^ I agree with that assessment basically, HaventGotALife
. Roddenberry gets a bad rap for a lot of his personal opinions, but siphon it down to just analyzing
his scripts and it emerges that he was a writer whose output was workmanlike but usually servicable, sometimes extraordinary. His best
Star Trek scripts are in fact among the very best the series produced IMO. I'd definitely put the original pilot episode in that catagory, truly extraordinary writing that looks like it was much simpler to pen than it probably really was. It's possibly one of Trek's strongest scripts, full of philosophy and true character building that is not executed in a heavy-handed way like some of Gene's later work, but instead solidifies to produce a satisfying whole.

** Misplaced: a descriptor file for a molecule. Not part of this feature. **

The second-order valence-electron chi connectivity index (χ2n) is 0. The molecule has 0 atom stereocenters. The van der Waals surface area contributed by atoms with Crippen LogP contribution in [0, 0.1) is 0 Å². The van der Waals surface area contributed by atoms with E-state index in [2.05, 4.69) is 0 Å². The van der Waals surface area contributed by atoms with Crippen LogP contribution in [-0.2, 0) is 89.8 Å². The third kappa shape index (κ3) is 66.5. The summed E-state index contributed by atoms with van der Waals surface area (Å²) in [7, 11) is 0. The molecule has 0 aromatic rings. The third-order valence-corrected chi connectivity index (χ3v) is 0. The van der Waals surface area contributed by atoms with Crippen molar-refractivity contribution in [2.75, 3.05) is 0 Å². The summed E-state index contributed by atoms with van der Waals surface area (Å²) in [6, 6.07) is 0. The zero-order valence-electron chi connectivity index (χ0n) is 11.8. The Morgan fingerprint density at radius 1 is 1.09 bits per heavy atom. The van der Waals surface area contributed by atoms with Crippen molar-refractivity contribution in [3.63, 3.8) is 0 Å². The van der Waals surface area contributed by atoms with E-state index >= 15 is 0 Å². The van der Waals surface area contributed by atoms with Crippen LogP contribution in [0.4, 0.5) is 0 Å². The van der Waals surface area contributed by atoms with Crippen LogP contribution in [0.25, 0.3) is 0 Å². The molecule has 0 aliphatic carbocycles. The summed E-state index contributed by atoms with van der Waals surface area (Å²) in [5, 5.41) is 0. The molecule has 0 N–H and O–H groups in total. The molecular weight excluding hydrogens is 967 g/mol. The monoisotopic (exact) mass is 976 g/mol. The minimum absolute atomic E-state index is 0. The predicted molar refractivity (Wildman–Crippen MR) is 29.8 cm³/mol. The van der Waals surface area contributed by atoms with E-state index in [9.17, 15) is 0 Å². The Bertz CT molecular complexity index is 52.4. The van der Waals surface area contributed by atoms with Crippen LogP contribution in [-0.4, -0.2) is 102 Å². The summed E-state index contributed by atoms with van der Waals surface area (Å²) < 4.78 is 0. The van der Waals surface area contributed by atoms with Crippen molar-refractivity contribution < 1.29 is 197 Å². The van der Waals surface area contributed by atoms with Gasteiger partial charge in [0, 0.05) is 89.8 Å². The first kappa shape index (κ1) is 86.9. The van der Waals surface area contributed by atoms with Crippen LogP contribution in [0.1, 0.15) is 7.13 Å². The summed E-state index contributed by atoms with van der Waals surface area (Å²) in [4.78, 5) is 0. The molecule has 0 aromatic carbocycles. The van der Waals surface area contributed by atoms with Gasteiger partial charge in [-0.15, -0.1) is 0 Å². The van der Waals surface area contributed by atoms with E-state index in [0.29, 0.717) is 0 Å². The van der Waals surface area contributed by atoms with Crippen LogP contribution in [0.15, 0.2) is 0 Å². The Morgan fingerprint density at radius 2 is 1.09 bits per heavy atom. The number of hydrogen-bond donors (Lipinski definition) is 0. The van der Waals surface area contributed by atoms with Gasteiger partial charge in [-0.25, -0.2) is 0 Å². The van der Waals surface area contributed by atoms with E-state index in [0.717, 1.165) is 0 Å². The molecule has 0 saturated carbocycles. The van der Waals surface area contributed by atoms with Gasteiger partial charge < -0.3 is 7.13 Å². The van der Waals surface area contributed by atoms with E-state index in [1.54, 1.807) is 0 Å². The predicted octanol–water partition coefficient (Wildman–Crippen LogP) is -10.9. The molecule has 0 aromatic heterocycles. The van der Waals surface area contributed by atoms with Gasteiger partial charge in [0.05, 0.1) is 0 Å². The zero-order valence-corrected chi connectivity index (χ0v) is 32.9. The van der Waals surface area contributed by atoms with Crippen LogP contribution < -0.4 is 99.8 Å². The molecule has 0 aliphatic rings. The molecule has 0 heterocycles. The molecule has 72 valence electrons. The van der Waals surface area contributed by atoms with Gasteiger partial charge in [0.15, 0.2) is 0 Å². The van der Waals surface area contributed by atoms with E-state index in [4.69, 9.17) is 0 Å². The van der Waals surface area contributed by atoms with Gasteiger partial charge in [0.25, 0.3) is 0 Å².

I would like to qualify this by admitting that he definitely got lazy over time, and he was a bit of a mess in the 1970s and 1980s. Even before
control of the franchise was ripped from him, his tussles over the authoriship of The Motion Picture are well documented. He had
lost the plot a bit by then, and arguably hadn't regained it even when he was launching TNG. But he was old, and his health was failing. So it's kind of forgivable.
His last actual (unproduced) story submission for The Next Generation, "Ferengi Gold", was excrutiatingly bad.